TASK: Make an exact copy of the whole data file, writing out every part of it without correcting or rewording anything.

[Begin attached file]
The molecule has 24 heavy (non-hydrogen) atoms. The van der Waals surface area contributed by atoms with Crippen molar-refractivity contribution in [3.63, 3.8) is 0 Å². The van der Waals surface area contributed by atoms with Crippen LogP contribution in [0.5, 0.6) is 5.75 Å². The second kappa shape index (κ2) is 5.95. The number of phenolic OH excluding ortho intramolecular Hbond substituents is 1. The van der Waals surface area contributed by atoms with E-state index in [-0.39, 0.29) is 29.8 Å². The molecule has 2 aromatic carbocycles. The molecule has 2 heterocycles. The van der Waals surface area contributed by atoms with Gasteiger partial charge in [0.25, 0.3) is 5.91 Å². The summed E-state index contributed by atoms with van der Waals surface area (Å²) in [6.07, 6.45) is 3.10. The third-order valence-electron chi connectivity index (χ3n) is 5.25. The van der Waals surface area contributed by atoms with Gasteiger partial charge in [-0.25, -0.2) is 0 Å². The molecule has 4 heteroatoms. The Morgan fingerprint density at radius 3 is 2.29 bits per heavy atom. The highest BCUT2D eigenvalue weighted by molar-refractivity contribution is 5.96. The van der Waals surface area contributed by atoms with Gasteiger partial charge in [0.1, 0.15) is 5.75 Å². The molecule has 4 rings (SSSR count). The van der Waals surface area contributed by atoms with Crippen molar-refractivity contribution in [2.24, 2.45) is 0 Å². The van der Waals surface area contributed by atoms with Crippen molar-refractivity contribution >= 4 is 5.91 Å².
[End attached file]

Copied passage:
The molecule has 24 heavy (non-hydrogen) atoms. The van der Waals surface area contributed by atoms with Crippen molar-refractivity contribution in [3.63, 3.8) is 0 Å². The van der Waals surface area contributed by atoms with Crippen LogP contribution in [0.5, 0.6) is 5.75 Å². The second kappa shape index (κ2) is 5.95. The number of phenolic OH excluding ortho intramolecular Hbond substituents is 1. The van der Waals surface area contributed by atoms with E-state index in [-0.39, 0.29) is 29.8 Å². The molecule has 2 aromatic carbocycles. The molecule has 2 heterocycles. The van der Waals surface area contributed by atoms with Gasteiger partial charge in [0.25, 0.3) is 5.91 Å². The summed E-state index contributed by atoms with van der Waals surface area (Å²) in [6.07, 6.45) is 3.10. The third-order valence-electron chi connectivity index (χ3n) is 5.25. The van der Waals surface area contributed by atoms with Gasteiger partial charge in [-0.25, -0.2) is 0 Å². The molecule has 4 heteroatoms. The Morgan fingerprint density at radius 3 is 2.29 bits per heavy atom. The highest BCUT2D eigenvalue weighted by molar-refractivity contribution is 5.96. The van der Waals surface area contributed by atoms with Gasteiger partial charge in [0.1, 0.15) is 5.75 Å². The molecule has 4 rings (SSSR count). The van der Waals surface area contributed by atoms with Crippen molar-refractivity contribution in [2.24, 2.45) is 0 Å². The van der Waals surface area contributed by atoms with Crippen molar-refractivity contribution >= 4 is 5.91 Å².